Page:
Once an old-fashioned cruising destination, Victoria, B.C., is now one of the coolest getaways in the Pacific Northwest.
Once an old-fashioned kind of cruising destination, British Columbia’s capital city has revealed a hipper side and is now one of the coolest getaways in the Pacific Northwest.
Not long ago, Victoria was the type of place you’d think about cruising to with your grandparents rather than hit up for a guys’ weekend or a fun getaway with your wife. This picturesque port with spectacular scenery on the southern tip of Vancouver Island was a sleepier place. Many of the residents were retirees and a highlight of the cultural scene was high tea in the historic district. But the atmosphere has changed, and the pace is more charged now that Victoria is home to an influx of creative, entrepreneurial types, some of whom were driven across the Strait of Georgia by skyrocketing real estate prices in Vancouver. Others have come to join the thriving technology sector, one of the largest revenue-generating private industries in the city and the reason why some people now call the place “Tectoria.”
The sea change in population is good news for boaters, as it’s spurred exciting developments along the waterfront. On land, brick warehouses built in the mid1800s are home to indie boutiques, organic restaurants, WiFi-ready cafes and craft breweries. And in the harbor, new facilities and services make Victoria friendly turf for cruising yachtsmen. “My wife and I lived here twenty years ago when Victoria was often referred to as ‘the place for the newlywed and the nearly dead.’ It was a working harbor at the time, and pleasure boats were an afterthought,” says Rob Langford, who keeps his Nordhavn 40 at his home in Vancouver. “But the infrastructure has changed. Now there are dedicated slips and staff for recreational boats. You’ll find good-quality docks and modern services, including a reservation system. At one time, there was never a guarantee you’d have moorage when you arrived.” The harbor authority is making efforts to accommodate very large boats, too, many of which now stop in Victoria to clear customs before moving on to explore places like the Gulf Islands to the east or the wild, raw and beautiful coast of Vancouver Island. “You would have never seen a superyacht here ten years ago,” says Langford. “That’s no longer the case.”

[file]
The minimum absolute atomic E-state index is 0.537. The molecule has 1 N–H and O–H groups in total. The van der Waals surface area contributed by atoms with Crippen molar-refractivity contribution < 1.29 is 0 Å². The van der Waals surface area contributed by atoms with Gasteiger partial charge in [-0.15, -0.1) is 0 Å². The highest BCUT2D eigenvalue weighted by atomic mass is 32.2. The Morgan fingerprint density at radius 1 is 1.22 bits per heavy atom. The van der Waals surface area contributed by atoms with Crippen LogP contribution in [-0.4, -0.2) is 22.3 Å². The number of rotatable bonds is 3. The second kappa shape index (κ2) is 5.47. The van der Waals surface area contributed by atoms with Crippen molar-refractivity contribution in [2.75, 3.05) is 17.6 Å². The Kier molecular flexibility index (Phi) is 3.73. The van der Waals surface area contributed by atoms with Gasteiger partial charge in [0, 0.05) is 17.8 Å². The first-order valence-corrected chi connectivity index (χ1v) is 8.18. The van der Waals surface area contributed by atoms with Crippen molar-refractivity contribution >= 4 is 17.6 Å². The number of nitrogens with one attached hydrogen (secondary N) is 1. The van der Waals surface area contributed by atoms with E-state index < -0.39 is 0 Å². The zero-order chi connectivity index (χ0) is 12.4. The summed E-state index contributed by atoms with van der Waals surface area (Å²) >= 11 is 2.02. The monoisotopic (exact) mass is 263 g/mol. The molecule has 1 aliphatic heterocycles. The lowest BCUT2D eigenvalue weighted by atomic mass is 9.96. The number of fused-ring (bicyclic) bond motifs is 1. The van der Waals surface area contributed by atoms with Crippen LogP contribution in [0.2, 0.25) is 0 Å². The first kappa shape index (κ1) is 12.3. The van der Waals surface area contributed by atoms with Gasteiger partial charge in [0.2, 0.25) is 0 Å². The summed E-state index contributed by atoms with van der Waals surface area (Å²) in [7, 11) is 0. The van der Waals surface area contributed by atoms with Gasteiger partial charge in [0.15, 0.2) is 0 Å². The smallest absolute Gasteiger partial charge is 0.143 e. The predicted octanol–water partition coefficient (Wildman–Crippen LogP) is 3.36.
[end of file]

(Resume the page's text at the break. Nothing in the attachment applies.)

Boaters have navigated their way to Victoria for decades, and the port has long been lauded as one of the world’s top small urban destinations, with waterways traveled by cruise ships, ferries and floatplanes.